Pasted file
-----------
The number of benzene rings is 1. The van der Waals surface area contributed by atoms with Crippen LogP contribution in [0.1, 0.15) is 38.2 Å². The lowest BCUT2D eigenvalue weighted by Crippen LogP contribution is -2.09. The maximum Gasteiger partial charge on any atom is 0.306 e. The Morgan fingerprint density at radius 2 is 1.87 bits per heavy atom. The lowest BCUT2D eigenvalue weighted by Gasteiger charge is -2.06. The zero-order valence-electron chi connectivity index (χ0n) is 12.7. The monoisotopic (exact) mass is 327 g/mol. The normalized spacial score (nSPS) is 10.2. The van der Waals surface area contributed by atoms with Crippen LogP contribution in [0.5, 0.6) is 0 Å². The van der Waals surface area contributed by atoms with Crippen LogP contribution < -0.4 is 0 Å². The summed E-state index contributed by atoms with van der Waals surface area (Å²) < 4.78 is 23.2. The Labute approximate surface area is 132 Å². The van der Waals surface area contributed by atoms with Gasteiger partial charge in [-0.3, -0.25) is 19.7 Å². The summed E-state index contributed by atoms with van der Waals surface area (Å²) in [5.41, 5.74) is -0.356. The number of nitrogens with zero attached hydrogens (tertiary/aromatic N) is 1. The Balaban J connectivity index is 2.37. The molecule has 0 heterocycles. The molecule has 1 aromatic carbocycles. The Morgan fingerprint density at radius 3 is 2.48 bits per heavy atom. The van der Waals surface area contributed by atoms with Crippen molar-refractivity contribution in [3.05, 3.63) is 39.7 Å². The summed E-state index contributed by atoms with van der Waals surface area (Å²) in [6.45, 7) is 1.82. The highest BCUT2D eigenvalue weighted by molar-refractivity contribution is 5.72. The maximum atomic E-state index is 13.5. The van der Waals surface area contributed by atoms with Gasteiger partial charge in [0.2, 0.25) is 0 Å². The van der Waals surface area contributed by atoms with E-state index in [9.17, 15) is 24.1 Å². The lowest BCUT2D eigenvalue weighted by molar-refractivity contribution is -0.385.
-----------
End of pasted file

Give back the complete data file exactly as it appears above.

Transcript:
The number of benzene rings is 1. The van der Waals surface area contributed by atoms with Crippen LogP contribution in [0.1, 0.15) is 38.2 Å². The lowest BCUT2D eigenvalue weighted by Crippen LogP contribution is -2.09. The maximum Gasteiger partial charge on any atom is 0.306 e. The Morgan fingerprint density at radius 2 is 1.87 bits per heavy atom. The lowest BCUT2D eigenvalue weighted by Gasteiger charge is -2.06. The zero-order valence-electron chi connectivity index (χ0n) is 12.7. The monoisotopic (exact) mass is 327 g/mol. The normalized spacial score (nSPS) is 10.2. The van der Waals surface area contributed by atoms with Crippen LogP contribution in [0.5, 0.6) is 0 Å². The van der Waals surface area contributed by atoms with Crippen LogP contribution < -0.4 is 0 Å². The summed E-state index contributed by atoms with van der Waals surface area (Å²) < 4.78 is 23.2. The Labute approximate surface area is 132 Å². The van der Waals surface area contributed by atoms with Gasteiger partial charge in [-0.3, -0.25) is 19.7 Å². The summed E-state index contributed by atoms with van der Waals surface area (Å²) in [5.41, 5.74) is -0.356. The number of nitrogens with zero attached hydrogens (tertiary/aromatic N) is 1. The Balaban J connectivity index is 2.37. The molecule has 0 heterocycles. The molecule has 1 aromatic carbocycles. The Morgan fingerprint density at radius 3 is 2.48 bits per heavy atom. The van der Waals surface area contributed by atoms with Crippen molar-refractivity contribution in [3.05, 3.63) is 39.7 Å². The summed E-state index contributed by atoms with van der Waals surface area (Å²) in [6.45, 7) is 1.82. The highest BCUT2D eigenvalue weighted by molar-refractivity contribution is 5.72. The maximum atomic E-state index is 13.5. The van der Waals surface area contributed by atoms with Gasteiger partial charge in [0.2, 0.25) is 0 Å². The van der Waals surface area contributed by atoms with E-state index in [9.17, 15) is 24.1 Å². The lowest BCUT2D eigenvalue weighted by molar-refractivity contribution is -0.385.